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Duckhorn Duck Commander Controversy

THURSDAY - JANUARY 09, 2014 - NAPA, CA - Duckhorn Vineyards has filed a trademark suit against Trinchero Family Estates, which is producing Duck Commander Wines. J.L. Sousa/Register

A new line of wines trading on the fame of the “Duck Dynasty” reality television show has become embroiled in a trademark dispute pitting the brand against Duckhorn Vineyards — and two Napa Valley winemakers against each other.

Trinchero Family Estates, the St. Helena firm producing the Duck Commander wine label, is in the crosshairs of a lawsuit filed by its cross-town counterpart, Duckhorn Vineyards, a maker of high-priced wines for three decades. The suit also lists Duck Commander Inc., the family-owned maker of duck calls, as a defendant.

In documents filed in November with the U.S. District Court in San Francisco, Duckhorn seeks a jury trial in hopes of blocking the Duck Commander name and duck icon from the upstart brand’s labels, as well as requiring Trinchero to pay compensatory damages.

“We are very disappointed that Trinchero Family Estates and Duck Commander were unwilling to engage in reasonable and constructive dialogue, and as a result, we had no choice but to stand up and protect our brand,” Duckhorn said in a statement.

A spokeswoman for Trinchero declined to comment Wednesday.

Sold mainly through Walmart stores, the Duck Commander wines bear muscular stencil-like fonts over duck-pattern labels resembling camouflage clothing, a nod to the duck-call devices made famous by the A&E show “Duck Dynasty” starring their makers, the Robertson family of rural Louisiana.

Priced at $10 a bottle and sold in versions called Triple Threat Red Blend, Wood Duck Chardonnay and Miss Priss Pink Moscato, the Duck Commander wines appear to be a world apart from Duckhorn’s cabernets and merlots, whose tony, waterfowl-labeled bottles range from $50 to $100.

But even that level of resemblance appears intolerable for Duckhorn, which also names its other brands on bird themes: Paraduxx, Decoy and Migration, among others.

After learning of the Duck Commander launch in early October, Duckhorn sought a meeting with Trinchero directors over the product name, and a month later made several proposals that “would allow Defendants to produce, sell, and make a substantial profit from selling their wines,” attorney Henry C. Bunsow of the San Francisco law firm Bunsow, De Mory, Smith & Allison asserted in court documents.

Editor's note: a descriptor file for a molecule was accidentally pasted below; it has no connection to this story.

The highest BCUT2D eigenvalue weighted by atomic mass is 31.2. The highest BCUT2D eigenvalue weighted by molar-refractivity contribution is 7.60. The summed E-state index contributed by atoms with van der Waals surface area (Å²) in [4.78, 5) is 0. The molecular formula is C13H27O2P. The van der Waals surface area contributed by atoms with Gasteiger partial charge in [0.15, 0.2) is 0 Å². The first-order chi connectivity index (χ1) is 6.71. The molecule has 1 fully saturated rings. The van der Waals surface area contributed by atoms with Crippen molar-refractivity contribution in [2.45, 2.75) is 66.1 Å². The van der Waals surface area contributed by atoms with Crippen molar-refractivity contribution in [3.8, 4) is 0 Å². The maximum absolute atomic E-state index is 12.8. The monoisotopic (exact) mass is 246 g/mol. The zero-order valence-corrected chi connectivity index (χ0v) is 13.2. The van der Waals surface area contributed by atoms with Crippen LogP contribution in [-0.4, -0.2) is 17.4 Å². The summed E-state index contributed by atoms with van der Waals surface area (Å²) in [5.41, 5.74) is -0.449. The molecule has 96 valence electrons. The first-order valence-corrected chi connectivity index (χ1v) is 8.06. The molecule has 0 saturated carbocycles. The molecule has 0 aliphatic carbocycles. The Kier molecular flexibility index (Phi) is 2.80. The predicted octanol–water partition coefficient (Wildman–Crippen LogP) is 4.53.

Trinchero promised to discuss the matter with the Robertson family, but then made no more communications with Duckhorn, Bunsow said — even when the Robertsons came to Napa County on Nov. 19 for a rollout party to introduce their wine brand.

Despite the wide price and image gulf between the two duck-themed brands, lawyers for Duckhorn warned of the newcomer possibly burying the established brand through the combined ubiquity of Trinchero-owned wine labels — which accounted for a combined 19.6 million cases shipped in 2012 — and Walmart, the nation’s largest retailer and grocer.

Founded in 1976 by Dan and Margaret Duckhorn, the winery has pursued several wineries through the courts for alleged trademark violations, according to multiple media reports. The most recent case, also filed in San Francisco federal court, ended Nov. 13 with an injunction banning Hill Wine Co. of St. Helena from using the Duck Call and Duck Blind brands, or any duck-related name or image.

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Despite such recent success, a trademark attorney specializing in beverage marketing law saw a hard path for Duckhorn to prove sales harm or even the possibility of buyers confusing the Duckhorn and Duck Commander brands.

“Anyone buying a $100 bottle of wine will make damn sure they’re getting the right bottle of wine,” said Dan Christopherson of Lehrman Beverage Law in Oakton, Va., which is not involved in the court case. “(Duckhorn) has to substantiate the likelihood of confusion — that’s the standard required to win a lawsuit like this.”

According to Christopherson, courts usually decide trademark ownership based on the so-called DuPont factors — 13 standards used to establish the similarity of products as well as their names, symbols and customer bases.

The wide price gap between Duckhorn and Duck Commander wines make customer confusion unlikely, he said, as does the latter brand’s fame stemming from products unrelated to wine. Furthermore, Duckhorn faces not one but two foes able to fund a stout courtroom resistance: Duck Commander Inc. and Trinchero, which controls such mass-market best-sellers as the Sutter Home label.

“For them to challenge someone with deep pockets is harder than pushing around a small company,” said Christopherson. “I would imagine that for Duck Commander and (the Robertsons), that is their baby and they’re not going anywhere, and they have the funds to fight for it.”

Even as Duckhorn fights to protect its hold on waterfowl themes in wine labeling, duck-themed brands have proliferated in recent years. Since 2007, 544 brand registrations for table, sparkling, dessert and cooking wines have included the word “duck” in some form, according to an online database of the U.S. Treasury Department’s Alcohol and Tobacco Tax and Trade Bureau.

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